The U.S. Small Business Administration (SBA) has issued a revised Paycheck Protection Program (PPP) loan forgiveness application that is designed to be easier for applicants to use

In addition to revising the full forgiveness application, SBA also published a new "EZ" version of the forgiveness application that applies to borrowers that are self-employed and have no employees, or did not reduce the salaries or wages of their employees by more than 25%, and did not reduce the number or hours of their employees, or experienced reductions in business activity as a result of health directives related to Covid-19, and did not reduce the salaries or wages of their employees by more than 25%.

The EZ application requires fewer calculations and less documentation for eligible borrowers. Details on the applicability of these provisions are available in the instructions to the application form. The new EZ application is available here.

The full application, as well as the EZ version, give borrowers the option of using the original eight-week covered period if the loan was made before June 5 or an extended 24-week covered period.

Advisors and bankers who work with small business owners have been clamoring for guidance to clarify the SBA’s rehire safe harbor deadline so they can advise clients about their rehiring deadline.

While the PPP program has dispersed $500 billion in forgivable loans to businesses to help them survive the pandemic shutdown, it is not without controversy. A House panel overseeing the coronavirus response held a hearing yesterday into the PPP lending practices of a number of big banks, including JPMorgan Chase, Bank of America, Wells Fargo & Co and Citigroup Inc.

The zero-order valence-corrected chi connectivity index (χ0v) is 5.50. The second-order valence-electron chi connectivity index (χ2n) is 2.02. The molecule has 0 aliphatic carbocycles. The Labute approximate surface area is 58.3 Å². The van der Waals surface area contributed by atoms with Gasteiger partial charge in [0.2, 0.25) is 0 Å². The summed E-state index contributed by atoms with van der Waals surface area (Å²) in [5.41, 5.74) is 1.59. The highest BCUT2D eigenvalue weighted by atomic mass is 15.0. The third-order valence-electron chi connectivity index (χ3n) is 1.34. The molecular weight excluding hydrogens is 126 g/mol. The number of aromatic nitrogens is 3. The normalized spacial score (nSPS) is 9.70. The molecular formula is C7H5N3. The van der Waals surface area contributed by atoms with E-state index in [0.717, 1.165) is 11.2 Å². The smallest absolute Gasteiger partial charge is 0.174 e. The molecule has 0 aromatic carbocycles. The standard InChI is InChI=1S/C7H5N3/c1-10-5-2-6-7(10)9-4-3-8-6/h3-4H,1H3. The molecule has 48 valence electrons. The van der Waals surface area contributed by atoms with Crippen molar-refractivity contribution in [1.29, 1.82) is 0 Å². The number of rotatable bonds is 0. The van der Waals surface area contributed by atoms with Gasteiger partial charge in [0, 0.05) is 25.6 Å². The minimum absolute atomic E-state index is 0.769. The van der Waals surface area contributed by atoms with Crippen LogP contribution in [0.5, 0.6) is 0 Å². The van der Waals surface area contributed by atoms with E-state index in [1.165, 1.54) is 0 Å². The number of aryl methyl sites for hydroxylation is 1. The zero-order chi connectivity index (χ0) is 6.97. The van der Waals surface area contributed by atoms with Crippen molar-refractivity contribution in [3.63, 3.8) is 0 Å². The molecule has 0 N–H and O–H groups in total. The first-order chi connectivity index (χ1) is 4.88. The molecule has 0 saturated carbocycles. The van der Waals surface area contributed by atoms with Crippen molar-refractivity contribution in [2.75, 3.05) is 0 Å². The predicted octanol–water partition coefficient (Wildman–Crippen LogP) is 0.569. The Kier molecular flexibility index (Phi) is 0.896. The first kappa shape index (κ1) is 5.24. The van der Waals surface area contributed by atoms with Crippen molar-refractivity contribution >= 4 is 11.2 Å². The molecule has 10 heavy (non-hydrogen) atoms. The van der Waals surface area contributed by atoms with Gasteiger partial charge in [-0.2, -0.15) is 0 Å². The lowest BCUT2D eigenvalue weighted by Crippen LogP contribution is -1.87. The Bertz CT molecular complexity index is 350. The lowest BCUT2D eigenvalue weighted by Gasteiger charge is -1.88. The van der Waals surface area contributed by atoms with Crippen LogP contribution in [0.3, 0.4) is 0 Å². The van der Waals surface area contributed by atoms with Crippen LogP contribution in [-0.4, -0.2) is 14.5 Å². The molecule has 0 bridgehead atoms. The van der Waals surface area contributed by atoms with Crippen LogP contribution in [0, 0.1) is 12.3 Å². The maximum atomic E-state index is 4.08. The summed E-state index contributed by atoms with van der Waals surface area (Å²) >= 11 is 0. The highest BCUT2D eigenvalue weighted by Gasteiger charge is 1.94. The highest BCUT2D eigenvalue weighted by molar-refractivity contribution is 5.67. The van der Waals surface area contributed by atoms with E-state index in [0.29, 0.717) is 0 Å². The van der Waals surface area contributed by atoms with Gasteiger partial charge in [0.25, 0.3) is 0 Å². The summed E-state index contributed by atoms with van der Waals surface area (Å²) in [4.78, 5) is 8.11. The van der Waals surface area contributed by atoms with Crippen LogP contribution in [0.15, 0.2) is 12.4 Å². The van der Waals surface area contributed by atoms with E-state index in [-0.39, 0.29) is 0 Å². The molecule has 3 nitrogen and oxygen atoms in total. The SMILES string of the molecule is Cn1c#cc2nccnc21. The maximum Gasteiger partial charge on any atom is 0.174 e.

The investigation, launched by the Democratic-led Select Subcommittee on the Coronavirus Crisis, is seeking to determine whether banks and Treasury Department guidance favored larger, well-connected businesses over smaller companies from rural or minority communities when making small business loans to combat the economic fallout from the coronavirus pandemic.

“Some large lenders apparently created a two-tier system for processing PPP loan applications,” stated a letter sent by the subcommittee Monday that asked banks to turn over their lending records. “The banks’ wealthiest clients had access to a personalized application process that ensured their applications were processed first.”

“Other applicants had to use poor-performing electronic portals, faced significant processing delays, and sometimes needed to find another lender to consider their application,” the letters said.

The probe come as the Trump administration faces increasing criticism for not releasing the details of the companies that received billions of dollars through the Small Business Administration’s PPP program, a high-profile federal coronavirus-relief initiative.

Treasury Secretary Steven Mnuchin and National Economic Council Director Larry Kudlow said the information should not be released.